Spurs: Liverpool Defeat Exposes Levy's Flaws As Much As Tim's
Tim Sherwood may have turned up at Anfield on Sunday expecting the pressure to be on Brendan Rodgers’ men, but the majority of Spurs fans knew another capitulation was on the horizon as soon as Suarez, Sturridge and Sterling were named in the Liverpool starting line-up.
Spurs’ season has been a total shambles, on and off the field, and in the second half chants echoed from the Anfield Road end with Spurs’ fans shouting: “We want our Tottenham back”, leading on to “Levy is a c***”, and finally, “Where is our manager?”
The most disheartening element of Sunday’s defeat to Liverpool was the fact that it was only two years ago that Spurs were miles ahead of Liverpool. Looking through their programme yesterday left a reminder of the players we used to promote, they have Suarez, Sterling, Sturridge and Coutinho; we had Bale, van der Vaart, Modric and Lennon.
Three of those players have since left and Aaron Lennon has lost his confidence and his main attribute of using pace to beat the opposition in less than a year.
Disillusion is an understatement when describing the mood of Spurs fans at present.
Sunday’s game against Liverpool was the first Spurs game that I can recall in which fans genuinely wanted Daniel Levy to relinquish his reign as Spurs chairman.
The fact is however many number of fans want Daniel Levy to surrender his role as chairman of Tottenham Hotspur, and I can be categorised in that group, we will be waiting a long time before Levy leaves N17.
Rewind back to 2012 when Daniel Levy sacked Harry Redknapp, a lot of fans were in two minds. Personally, I was sick of Redknapp and his antics off the pitch, but to a certain extent, and I may get criticism from certain Spurs fans for this, when he said we’ve “never had it so good”, looking back on it, he wasn’t wrong.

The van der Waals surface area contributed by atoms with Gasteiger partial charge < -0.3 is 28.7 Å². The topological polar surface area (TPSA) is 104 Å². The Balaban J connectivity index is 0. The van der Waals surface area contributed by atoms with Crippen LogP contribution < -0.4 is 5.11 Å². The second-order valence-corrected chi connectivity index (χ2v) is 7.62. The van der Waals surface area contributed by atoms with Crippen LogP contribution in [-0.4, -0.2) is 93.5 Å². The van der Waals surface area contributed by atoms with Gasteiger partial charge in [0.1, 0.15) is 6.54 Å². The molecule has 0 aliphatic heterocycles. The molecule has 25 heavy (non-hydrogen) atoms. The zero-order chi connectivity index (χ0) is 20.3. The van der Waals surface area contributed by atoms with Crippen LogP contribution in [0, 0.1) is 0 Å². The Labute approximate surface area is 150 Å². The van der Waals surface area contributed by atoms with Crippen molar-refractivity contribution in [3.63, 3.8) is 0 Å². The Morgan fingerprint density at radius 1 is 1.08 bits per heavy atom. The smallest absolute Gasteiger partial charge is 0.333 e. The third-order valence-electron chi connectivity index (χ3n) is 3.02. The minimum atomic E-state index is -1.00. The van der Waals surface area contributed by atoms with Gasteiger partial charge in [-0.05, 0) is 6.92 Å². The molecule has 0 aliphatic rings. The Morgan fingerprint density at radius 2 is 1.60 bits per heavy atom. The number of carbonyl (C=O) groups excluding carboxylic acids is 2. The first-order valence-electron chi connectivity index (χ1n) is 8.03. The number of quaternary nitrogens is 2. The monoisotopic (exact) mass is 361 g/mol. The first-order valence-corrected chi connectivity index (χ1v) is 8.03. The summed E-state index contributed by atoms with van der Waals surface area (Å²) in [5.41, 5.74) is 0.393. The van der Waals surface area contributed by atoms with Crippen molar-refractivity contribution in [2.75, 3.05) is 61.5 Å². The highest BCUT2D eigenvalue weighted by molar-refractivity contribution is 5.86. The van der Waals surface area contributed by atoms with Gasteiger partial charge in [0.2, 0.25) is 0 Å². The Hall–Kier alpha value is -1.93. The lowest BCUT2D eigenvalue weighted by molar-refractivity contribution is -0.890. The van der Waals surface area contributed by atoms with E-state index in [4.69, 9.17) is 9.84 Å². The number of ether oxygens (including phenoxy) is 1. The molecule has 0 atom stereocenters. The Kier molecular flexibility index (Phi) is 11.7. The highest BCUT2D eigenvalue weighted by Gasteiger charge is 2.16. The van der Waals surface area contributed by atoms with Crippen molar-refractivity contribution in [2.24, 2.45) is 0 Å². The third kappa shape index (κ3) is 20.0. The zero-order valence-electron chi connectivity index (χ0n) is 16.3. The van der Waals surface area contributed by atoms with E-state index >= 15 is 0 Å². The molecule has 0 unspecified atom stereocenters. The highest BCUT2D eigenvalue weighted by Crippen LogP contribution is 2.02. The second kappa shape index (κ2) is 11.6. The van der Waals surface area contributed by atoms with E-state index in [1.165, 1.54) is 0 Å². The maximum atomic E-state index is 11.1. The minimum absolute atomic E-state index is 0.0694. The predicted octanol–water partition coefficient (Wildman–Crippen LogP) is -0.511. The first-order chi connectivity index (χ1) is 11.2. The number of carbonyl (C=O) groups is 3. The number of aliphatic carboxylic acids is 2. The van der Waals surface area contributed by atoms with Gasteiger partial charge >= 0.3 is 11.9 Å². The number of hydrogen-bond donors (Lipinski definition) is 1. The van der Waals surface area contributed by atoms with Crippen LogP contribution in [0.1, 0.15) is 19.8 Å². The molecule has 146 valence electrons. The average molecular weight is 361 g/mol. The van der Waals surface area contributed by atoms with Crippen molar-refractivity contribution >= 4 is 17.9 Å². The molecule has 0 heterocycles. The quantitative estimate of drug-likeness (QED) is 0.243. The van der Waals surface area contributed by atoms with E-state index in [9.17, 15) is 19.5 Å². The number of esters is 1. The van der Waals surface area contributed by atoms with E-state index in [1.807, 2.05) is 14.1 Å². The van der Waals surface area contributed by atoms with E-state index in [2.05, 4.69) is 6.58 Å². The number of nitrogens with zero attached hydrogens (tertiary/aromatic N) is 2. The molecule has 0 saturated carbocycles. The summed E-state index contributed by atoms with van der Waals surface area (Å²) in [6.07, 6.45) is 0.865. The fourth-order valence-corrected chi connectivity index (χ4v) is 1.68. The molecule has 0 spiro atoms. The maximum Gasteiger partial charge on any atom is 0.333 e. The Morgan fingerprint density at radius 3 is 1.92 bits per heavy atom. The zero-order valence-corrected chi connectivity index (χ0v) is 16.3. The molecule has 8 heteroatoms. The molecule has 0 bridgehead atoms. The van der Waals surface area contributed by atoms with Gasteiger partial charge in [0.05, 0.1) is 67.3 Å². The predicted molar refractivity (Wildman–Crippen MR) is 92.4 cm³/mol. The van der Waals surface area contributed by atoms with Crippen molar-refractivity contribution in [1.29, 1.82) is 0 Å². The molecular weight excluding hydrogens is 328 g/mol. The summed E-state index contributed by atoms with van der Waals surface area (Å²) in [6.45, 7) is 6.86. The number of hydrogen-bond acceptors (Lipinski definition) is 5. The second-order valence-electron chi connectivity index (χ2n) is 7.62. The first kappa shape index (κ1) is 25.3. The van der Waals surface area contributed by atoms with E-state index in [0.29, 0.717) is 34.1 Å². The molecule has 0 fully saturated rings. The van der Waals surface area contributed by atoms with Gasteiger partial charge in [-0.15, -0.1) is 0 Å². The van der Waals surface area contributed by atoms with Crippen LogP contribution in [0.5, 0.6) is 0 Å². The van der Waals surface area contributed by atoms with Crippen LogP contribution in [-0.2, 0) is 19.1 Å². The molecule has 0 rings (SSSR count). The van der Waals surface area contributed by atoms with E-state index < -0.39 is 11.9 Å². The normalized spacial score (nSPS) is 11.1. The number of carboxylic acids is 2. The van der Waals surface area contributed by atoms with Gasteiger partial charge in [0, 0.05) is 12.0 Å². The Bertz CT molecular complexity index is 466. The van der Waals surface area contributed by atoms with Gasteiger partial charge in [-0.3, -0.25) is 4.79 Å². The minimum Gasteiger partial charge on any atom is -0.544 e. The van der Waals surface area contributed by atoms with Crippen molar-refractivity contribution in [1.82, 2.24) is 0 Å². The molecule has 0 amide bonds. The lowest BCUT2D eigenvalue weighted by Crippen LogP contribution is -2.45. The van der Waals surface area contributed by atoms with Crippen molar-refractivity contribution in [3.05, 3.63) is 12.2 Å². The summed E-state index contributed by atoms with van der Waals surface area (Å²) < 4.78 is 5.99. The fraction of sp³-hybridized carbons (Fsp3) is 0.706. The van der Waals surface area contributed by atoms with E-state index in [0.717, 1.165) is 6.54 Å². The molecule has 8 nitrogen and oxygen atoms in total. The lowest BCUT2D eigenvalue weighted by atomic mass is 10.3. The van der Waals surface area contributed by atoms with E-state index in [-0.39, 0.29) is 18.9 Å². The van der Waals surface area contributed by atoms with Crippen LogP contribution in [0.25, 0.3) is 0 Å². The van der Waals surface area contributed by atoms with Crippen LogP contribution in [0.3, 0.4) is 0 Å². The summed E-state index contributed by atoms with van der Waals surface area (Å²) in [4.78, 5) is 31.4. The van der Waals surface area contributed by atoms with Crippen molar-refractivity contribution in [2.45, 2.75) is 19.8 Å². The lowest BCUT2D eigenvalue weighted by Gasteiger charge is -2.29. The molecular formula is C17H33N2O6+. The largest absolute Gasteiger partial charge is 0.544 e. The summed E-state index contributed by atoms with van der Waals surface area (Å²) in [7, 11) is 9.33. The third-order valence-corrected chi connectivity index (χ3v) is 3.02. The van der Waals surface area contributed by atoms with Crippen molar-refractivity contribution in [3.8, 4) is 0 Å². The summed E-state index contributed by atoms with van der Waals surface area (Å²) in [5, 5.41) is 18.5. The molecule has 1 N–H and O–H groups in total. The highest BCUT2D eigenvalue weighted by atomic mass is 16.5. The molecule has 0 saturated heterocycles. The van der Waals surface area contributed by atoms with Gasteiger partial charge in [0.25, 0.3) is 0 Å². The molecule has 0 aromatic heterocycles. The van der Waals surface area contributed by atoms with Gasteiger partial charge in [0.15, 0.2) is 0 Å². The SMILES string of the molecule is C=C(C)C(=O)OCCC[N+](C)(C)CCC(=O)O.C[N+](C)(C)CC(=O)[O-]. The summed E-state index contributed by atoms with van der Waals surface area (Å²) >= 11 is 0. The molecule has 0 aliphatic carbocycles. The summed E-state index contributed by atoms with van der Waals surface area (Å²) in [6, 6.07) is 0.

We had a structure back then, we had an identity, we played the best football in the country at times; since Redknapp left, we haven’t created an identity.
When Levy brought Andre Villas-Boas in it split the Spurs fans in two, the pro-AVB and the pro-Redknapp camps, it was impossible to be both.
Although it did feel the Portuguese manager was trying to build a philosophy and an identity at Spurs, until Levy pulled the plug on that particular project.
Sacking Villas-Boas and hiring a manager with no managerial experience in Tim Sherwood was so typical of Spurs, it was difficult not to write this season off when Levy called time on AVB’s Spurs career.
Sherwood bought himself time with his impressive festive period record, and the away wins against Southampton and Manchester United brought back the possibility of Champions League qualification again.
How wrong were we.
There is only so much shouting a manager can aim at his players before organisation and tactics are needed, and these two components are desperately needed at Spurs at the moment.
Sherwood is totally out of his depth, but he can’t full responsibility for that. He wanted the job, yes, but this opportunity at Spurs came at least five years too early for him. Levy is responsible for such a huge error in judgement.
Levy must learn the lessons of what has happened in many seasons past, but whether he actually will has yet to be seen. I, for one, wouldn’t bet on it.
Follow Matt on Twitter, @MattyWalsh8